Port of LA Breaks Ground on Intermodal Terminal

Press Release
Thursday, January 17, 2013

Port of Los Angeles breaks ground on US$137-million railyard that will increase on-dock rail efficiency, reduce congestion and improve environment.

Los Angeles Mayor Antonio Villaraigosa and Port of Los Angeles officials broke ground on a new intermodal storage railyard that will improve a vital link in the national freight network. The new yard will function as a critical link between the Port of Los Angeles and the Alameda Corridor, providing staging and storage for trains using the corridor.

Construction of the $137.7 million rail project at Berth 200, also known as the West Basin Railyard, will generate about 2,000 direct and indirect jobs. When completed, the new yard will move cargo more safely and efficiently, reduce truck traffic on roads and freeways and improve regional air quality while strengthening the Port of Los Angeles’ position as the nation’s No. 1 trade gateway.

The Berth 200 railyard project also enables track space at the TraPac container terminal to serve as TraPac’s future on-dock rail facility. With completion of the $365 million in rail, roadway and terminal improvements at TraPac over the next three years, TraPac will join the other seven container terminals at the Port of Los Angeles that offer shippers the speed-to-market advantage of on-dock rail.

“This project creates jobs, reduces pollution and makes our city a better place to live, work and do business,” said Mayor Villaraigosa. “The economic and environmental benefits of this investment will be felt across the nation.”

The project will be built in two phases. Phase I includes construction of the new yard, support tracks for the TraPac and China Shipping/West Basin Container terminals, double-track connections to the Alameda Corridor and national rail network, and access road improvements. Phase II is due to begin construction later in 2013 and includes final rail network connections and vehicle overpasses to eliminate at-grade crossings for safer, more efficient flow of truck and commuter traffic. Both phases are due to be completed in summer 2014.
 

Maritime Reporter August 2014 Digital Edition
FREE Maritime Reporter Subscription
Latest Maritime News    rss feeds

Contracts

Brent Crude Slips Towards US$102

Brent crude fell towards $102 a barrel on Tuesday on concerns of slowing oil demand growth due to weak economic recoveries in China and Europe, although new unrest

New Superyacht ROCKIT.IT Launched by Feadship

Feadship says it has launched the outstanding 60.35-metre motoryacht ROCK.IT. Created for an experienced owner who has chartered Feadships and appreciated the essence of the brand,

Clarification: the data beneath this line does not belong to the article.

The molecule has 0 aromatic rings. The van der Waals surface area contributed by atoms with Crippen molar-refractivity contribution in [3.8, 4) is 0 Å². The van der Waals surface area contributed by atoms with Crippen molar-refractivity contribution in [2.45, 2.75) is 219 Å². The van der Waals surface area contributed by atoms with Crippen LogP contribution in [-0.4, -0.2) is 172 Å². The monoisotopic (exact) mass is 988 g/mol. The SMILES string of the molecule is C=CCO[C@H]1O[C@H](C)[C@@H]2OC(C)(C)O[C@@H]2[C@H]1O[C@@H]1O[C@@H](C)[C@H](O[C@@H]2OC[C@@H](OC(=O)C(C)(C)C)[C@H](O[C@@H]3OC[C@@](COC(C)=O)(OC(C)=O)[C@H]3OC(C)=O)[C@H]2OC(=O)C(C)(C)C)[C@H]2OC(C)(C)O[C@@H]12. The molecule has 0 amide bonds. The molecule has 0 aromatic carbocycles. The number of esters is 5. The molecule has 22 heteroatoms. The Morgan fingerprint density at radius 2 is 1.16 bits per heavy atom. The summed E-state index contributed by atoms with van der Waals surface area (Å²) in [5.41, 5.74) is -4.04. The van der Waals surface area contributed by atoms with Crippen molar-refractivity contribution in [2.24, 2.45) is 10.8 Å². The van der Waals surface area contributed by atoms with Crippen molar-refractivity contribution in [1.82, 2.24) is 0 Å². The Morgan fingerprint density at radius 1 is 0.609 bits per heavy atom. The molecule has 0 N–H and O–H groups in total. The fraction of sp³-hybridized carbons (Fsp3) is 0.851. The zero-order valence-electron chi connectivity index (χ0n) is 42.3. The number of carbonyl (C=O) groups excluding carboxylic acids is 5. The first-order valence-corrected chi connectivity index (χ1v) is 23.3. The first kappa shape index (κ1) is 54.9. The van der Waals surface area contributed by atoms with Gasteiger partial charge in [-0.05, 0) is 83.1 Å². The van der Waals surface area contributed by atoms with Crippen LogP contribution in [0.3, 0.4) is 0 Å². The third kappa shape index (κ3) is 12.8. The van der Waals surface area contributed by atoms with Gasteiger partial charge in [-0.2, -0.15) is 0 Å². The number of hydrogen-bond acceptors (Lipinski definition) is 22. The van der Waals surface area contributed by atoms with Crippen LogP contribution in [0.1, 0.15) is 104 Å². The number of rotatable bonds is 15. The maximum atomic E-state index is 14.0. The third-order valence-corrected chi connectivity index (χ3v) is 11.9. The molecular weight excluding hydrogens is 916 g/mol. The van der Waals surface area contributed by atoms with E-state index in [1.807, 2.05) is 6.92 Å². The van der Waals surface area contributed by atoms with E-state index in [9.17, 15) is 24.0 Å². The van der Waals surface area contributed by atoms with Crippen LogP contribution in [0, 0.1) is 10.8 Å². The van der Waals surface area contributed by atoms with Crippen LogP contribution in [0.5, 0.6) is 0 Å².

FTA Approves WSF Ferry Terminal Plans

In the latest Washington State Ferries Weekly Update, Capt. George A. Capacci, Interim Assistant Secretary WSDOT/Ferries Division briefs as follows: "FTA approves

Ports

Tankship-specific Version of FindaportCD Released

Harbour & terminal information providers, Shipping Guides Ltd, says its latest tanker-specific  addition enables customers to access the most comprehensive port

Panama Canal Generates VER Carbon Credits

The Panama Canal Authority (ACP) informs it has certified Verified Emission Reductions (VERs) or carbon credits, within the framework of the Sustainable Forest

NZ's Lyttelton Port Recommends Offer, to Pay Special Dividend

The board of New Zealand's  Lyttelton Port Co. Ltd recommended minority shareholders accept an offer of NZ$3.95 a share offer from the commercial arm of the Christchurch city council.

Intermodal

No Sign of Ultra-Large Containership Mega Hubs: Analysis

Contrary to the views of some in the industry, Ultra Large Container Vessels are continuing to call at multiple North European ports per loop and are not concentrating on a mega-hub,

Dentressangle Acquire U.S. 3PL Provider Jacobson

France's Norbert Dentressangle says it has completed the previously announced acquisition of all the shares of privately held U.S. third party logistics (3PL) provider,

US Rail Jams Force Rush to Roads and Rivers

U.S. coal-burning power utilities are being forced to turn to barges and more expensive trucks to move coal, desperate to shore up stockpiles left dangerously low

 
 
Maritime Careers / Shipboard Positions Maritime Security Maritime Standards Naval Architecture Offshore Oil Pod Propulsion Port Authority Ship Repair Ship Simulators Shipbuilding / Vessel Construction
rss | archive | history | articles | privacy | terms and conditions | contributors | top maritime news | about us | copyright | maritime magazines
maritime security news | shipbuilding news | maritime industry | shipping news | maritime reporting | workboats news | ship design | maritime business

Time taken: 0.1213 sec (8 req/sec)